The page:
Uribe has been addressing issues of identity since he was child. My fathers friends would call me pocho [a derisive term for an assimilated Mexican immigrant] because I wore Dickies and Dodger caps and used a hybrid of Spanish and English that I picked up in the streets of East L.A. It wasnt until he turned 33, listening to the radio show Pocho Hour of Power with Lalo Alcaraz, that he came to a realization: I should be proud of my new culture, as it was a result of my ancestors migrating to the U.S. to improve their lives.
Uribe conceived his club, Eastside Luv Wine Bar y Queso, as a space for Mexican-Americans to celebrate their culture, past and present. Built in the heart of Boyle Heights, where Uribe was born and raised, Eastside Luv deliberately erases stereotypes of seedy East L.A. nightlife with a wide variety of boutique Californian and South American vintners, hipster chic wallpaper made from old Mexican movie posters and low-rider-inspired chain-deliers.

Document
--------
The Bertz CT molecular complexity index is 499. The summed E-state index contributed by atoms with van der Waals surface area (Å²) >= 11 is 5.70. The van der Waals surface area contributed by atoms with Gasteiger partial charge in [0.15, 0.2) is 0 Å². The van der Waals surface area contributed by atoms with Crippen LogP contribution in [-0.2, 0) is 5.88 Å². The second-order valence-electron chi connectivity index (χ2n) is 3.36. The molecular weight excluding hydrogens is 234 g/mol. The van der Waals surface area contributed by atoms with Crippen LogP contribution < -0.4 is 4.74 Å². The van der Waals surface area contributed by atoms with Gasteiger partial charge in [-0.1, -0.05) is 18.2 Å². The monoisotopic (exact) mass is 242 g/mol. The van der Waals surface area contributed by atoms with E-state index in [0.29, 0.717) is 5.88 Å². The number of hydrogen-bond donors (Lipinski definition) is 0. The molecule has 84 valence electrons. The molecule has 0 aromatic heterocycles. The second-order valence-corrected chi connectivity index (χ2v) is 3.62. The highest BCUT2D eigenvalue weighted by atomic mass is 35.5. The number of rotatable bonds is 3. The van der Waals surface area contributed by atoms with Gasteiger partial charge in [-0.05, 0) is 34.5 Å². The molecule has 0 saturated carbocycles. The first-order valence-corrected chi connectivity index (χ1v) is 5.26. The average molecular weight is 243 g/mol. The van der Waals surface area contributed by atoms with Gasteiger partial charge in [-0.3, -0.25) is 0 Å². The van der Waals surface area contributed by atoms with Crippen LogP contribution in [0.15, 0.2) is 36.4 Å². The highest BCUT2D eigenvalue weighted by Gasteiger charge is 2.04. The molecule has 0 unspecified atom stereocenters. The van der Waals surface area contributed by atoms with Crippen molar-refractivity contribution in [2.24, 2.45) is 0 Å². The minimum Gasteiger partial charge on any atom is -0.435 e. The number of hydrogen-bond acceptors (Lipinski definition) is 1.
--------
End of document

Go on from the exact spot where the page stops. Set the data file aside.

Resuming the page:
With the extension of the Metro Gold Line to Mariachi Plaza due for imminent completion, Uribe, who has a 20-year lease, is a step ahead of Hollywood developers. Last week some guys came in here, we sat down, they enjoyed the sangria and they wanted to buy me out, he says. They were gonna put up a Barnes & Noblethey sure do their market research. I saw that a Starbucks just opened down the block, but Im not going anywhere.Copyright © 2014, Los Angeles Times